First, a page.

Like a good single, a terrible one reveals itself with airplay and forbearance. I don’t want to hate songs; to do so would shake ever-sensitive follicles, and styling gel is expensive. I promise my readers that my list will when possible eschew obvious selections. Songs beloved by colleagues and songs to which I’m supposed to genuflect will get my full hurricane-force winds, but it doesn’t mean that I won’t take shots at a jukebox hero overplayed when I was at a college bar drinking a cranberry vodka in a plastic thimble-sized cup.
XTC – “The Ballad of Peter Pumpkinhead”
PEAK CHART POSITION: #1 in May 1992
Nostalgists who like Kate Bush drew strength from an increasingly fussy studio craft but unlike Bush devolved into a miscellany of influences, XTC were at the peak of their American careers when they released 1992’s Nonsuch. Oranges and Lemons ruled the college chart in early ’89, with “The Mayor of Simpleton” and “King for a Day” making significant MTV and pop radio inroads. That album, one of the least essential double albums in history released at the height of phony Beatlemania, itself built on the patient word-of-mouth embrace of 1986’s Skylarking, produced by Todd Rundgren in one of the decade’s coups; I suspect “Dear God” became a succès de scandale because nobody expected such an adolescent bleat from the Swindon trio at that point in their careers.
As gesture designed to shake the act from their hermetic crouch, “Dear God” worked, but give me the two albums recorded after singer-guitarist Andy Partridge’s admission of stage fright. Often maladroit in its wrestling with programmed drums that pound home the inscrutability of half the material, The Big Express (1984) was a death wheeze of an album, climaxing with Partridge imitating a locomotive on “Train Running Low on Soul Coal” as well as Kate Bush imitated turning into a donkey on 1982’s “Get Out of My House.” Even better is Mummer (1983), where Partridge and bassist-songwriter Colin Moulding issue one of the more defiant anti-funk albums recorded by white people yet in “Great Fire,” “Love on a Farmboy’s Wages,” and “Ladybird” they offered compensatory acoustic material.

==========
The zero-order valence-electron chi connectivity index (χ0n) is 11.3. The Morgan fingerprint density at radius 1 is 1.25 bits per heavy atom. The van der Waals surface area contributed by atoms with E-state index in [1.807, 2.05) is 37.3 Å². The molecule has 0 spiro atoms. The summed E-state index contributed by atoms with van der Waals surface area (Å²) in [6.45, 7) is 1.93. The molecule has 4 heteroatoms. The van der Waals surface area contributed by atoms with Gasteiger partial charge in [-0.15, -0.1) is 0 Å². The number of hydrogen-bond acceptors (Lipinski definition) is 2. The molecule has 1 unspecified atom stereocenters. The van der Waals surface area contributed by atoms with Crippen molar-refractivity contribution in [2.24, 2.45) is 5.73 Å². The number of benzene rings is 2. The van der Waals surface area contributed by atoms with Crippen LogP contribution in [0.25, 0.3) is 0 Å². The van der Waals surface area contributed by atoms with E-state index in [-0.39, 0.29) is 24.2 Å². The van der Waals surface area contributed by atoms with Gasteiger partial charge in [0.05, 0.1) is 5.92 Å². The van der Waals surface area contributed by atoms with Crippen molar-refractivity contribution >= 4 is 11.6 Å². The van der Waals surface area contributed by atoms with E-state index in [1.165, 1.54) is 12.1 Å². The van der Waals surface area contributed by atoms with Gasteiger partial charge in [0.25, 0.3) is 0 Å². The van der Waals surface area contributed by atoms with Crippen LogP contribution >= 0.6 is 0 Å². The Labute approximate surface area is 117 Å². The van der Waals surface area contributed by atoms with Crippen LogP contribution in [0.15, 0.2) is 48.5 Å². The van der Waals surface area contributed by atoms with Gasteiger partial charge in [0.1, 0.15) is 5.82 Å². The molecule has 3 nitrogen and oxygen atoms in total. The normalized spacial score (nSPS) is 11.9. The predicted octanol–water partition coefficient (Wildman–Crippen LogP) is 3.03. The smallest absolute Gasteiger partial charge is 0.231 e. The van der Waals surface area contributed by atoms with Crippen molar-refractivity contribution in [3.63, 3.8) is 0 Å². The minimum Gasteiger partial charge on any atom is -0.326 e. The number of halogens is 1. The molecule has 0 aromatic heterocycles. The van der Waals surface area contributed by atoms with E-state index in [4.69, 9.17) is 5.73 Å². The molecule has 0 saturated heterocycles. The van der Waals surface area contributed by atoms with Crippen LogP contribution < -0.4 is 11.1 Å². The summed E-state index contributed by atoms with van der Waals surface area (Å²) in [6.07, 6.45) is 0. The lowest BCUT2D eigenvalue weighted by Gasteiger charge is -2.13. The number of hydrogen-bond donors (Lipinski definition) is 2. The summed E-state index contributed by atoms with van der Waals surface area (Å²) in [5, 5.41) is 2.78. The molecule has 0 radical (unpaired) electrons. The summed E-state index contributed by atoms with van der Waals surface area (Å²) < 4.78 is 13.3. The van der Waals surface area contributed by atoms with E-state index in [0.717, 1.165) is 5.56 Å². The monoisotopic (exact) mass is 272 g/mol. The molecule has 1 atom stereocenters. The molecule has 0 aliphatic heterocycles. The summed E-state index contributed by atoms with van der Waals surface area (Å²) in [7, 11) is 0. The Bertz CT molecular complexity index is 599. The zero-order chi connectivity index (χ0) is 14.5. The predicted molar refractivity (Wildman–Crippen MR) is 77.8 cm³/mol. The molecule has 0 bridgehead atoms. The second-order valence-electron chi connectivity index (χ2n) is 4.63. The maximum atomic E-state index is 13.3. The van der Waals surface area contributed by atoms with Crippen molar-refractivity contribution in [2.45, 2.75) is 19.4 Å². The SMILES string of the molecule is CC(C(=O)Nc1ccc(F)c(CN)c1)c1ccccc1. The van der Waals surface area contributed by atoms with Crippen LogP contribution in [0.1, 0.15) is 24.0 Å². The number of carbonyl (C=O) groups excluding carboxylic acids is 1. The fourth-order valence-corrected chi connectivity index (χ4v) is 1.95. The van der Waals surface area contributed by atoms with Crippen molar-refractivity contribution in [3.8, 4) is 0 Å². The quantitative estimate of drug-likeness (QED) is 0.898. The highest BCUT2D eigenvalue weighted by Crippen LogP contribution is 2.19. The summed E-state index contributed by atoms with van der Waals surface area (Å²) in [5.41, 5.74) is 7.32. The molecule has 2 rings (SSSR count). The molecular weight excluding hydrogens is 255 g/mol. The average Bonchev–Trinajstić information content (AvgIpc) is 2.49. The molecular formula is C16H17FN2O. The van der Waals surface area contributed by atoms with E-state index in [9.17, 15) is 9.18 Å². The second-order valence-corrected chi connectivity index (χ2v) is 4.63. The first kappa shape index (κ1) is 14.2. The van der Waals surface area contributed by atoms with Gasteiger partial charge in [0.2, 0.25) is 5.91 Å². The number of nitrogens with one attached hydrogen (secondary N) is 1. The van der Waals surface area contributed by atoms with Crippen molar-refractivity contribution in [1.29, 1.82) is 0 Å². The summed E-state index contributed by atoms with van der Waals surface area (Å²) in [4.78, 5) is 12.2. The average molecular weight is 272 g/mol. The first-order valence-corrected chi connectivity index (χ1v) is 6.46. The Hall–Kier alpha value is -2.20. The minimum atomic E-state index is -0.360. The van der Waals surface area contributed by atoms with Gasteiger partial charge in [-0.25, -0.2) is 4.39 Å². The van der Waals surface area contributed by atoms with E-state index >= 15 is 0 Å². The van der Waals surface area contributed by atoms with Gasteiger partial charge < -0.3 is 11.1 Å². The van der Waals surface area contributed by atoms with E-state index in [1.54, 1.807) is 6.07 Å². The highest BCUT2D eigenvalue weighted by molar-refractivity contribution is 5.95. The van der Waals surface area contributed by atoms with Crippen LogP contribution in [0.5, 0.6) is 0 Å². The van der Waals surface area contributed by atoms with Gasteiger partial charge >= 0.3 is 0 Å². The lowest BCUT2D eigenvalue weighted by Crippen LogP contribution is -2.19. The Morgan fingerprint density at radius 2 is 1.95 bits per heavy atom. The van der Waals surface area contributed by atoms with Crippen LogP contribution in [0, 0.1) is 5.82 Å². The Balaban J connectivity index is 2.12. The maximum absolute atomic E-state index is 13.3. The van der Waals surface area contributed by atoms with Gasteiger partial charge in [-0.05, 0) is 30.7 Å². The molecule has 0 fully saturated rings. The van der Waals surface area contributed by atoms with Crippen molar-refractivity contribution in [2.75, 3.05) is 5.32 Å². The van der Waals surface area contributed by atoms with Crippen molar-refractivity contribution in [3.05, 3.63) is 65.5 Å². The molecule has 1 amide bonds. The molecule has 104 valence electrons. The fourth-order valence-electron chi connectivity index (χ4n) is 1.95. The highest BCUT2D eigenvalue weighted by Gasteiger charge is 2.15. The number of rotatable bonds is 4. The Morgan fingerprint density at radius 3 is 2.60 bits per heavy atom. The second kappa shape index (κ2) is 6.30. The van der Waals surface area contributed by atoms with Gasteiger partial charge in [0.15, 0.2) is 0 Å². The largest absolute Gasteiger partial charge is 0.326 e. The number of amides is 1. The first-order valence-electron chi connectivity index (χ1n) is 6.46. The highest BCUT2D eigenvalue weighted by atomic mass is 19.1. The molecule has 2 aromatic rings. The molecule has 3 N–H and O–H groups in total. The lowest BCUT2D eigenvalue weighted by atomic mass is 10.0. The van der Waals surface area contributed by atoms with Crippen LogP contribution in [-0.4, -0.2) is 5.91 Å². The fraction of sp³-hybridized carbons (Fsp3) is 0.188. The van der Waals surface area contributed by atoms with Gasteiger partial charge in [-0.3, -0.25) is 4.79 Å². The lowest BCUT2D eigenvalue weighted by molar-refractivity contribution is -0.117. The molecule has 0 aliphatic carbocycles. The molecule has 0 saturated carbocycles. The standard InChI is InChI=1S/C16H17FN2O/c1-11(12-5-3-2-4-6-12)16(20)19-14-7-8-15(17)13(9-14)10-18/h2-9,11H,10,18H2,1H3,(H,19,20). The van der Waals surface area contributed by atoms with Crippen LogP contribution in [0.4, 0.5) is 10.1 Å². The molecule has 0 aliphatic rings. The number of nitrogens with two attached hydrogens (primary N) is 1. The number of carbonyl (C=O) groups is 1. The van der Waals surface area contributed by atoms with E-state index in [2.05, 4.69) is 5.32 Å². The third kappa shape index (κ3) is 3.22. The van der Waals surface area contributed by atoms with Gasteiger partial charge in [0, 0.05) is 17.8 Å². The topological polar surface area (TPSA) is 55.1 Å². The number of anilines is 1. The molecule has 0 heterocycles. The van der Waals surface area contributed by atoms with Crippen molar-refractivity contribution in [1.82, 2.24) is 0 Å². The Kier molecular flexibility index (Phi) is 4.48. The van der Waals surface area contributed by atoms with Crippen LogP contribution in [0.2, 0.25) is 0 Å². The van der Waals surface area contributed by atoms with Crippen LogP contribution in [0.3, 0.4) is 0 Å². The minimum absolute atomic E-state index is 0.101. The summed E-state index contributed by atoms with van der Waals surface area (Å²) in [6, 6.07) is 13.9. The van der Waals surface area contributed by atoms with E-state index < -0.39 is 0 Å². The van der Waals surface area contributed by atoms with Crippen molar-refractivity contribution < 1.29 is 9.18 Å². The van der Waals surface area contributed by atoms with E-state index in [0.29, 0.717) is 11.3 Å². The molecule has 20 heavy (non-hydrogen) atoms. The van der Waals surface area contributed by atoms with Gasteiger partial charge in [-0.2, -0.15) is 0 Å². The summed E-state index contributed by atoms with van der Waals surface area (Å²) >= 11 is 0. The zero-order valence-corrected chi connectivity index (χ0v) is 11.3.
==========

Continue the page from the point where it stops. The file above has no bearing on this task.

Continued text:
In short, an honorable and even exciting career, and I haven’t even mentioned Drums and Wires, Black Sea, and English Settlement, the fruits of their post-punk years. But Nonesuch is moldy figs: the first distended album in their discography. If like for me Nonsuch introduced you to these people, then imagine hearing “The Smartest Monkey,” “Holly Up on Poppy,” and “War Dance,” among the clunkiest performances in the XTC canon. Gus Dudgeon might have been a fascinating selection on Goodbye Yellow Brick Road alone, but the producer’s solution to clarifying XTC’s talent for contortion was to straighten the arrangement lines; Nonsuch is a parody of the “Beatlesesque.”
Writing a Beatlesque ode to John F. Kennedy or a man like him killed for “making too many enemies” is so beyond what I expect XTC to have done in 1992 that it’s like expecting Madonna to duet with Lee Ranaldo. The clippety-clop rhythm, abandoned harmonica, and zealously mixed drums are gauche. worst is Patridge’s vocal, straining for an earnestness that worked on tracks like “This World Over,” with their generous apportionment of space: he sings through his teeth, as if Lee Harvey Oswald were holding Partridge’s children at gunpoint. In a way “The Ballad of Peter Pumpkinhead” is the culmination of a decade’s worth of exploring sixties: testing them, subverting them, abandoning them. With its open embrace of the dying king (“Hooray for Peter Pumpkinhead!”), XTC’s last American crossover embraces the myth that it starts to limn. If only the band had shot its video as if it were “Roll With It.”
If only I hadn’t heard Crash Test Dummies’ cover — man, imagine nostalgia for nostalgia.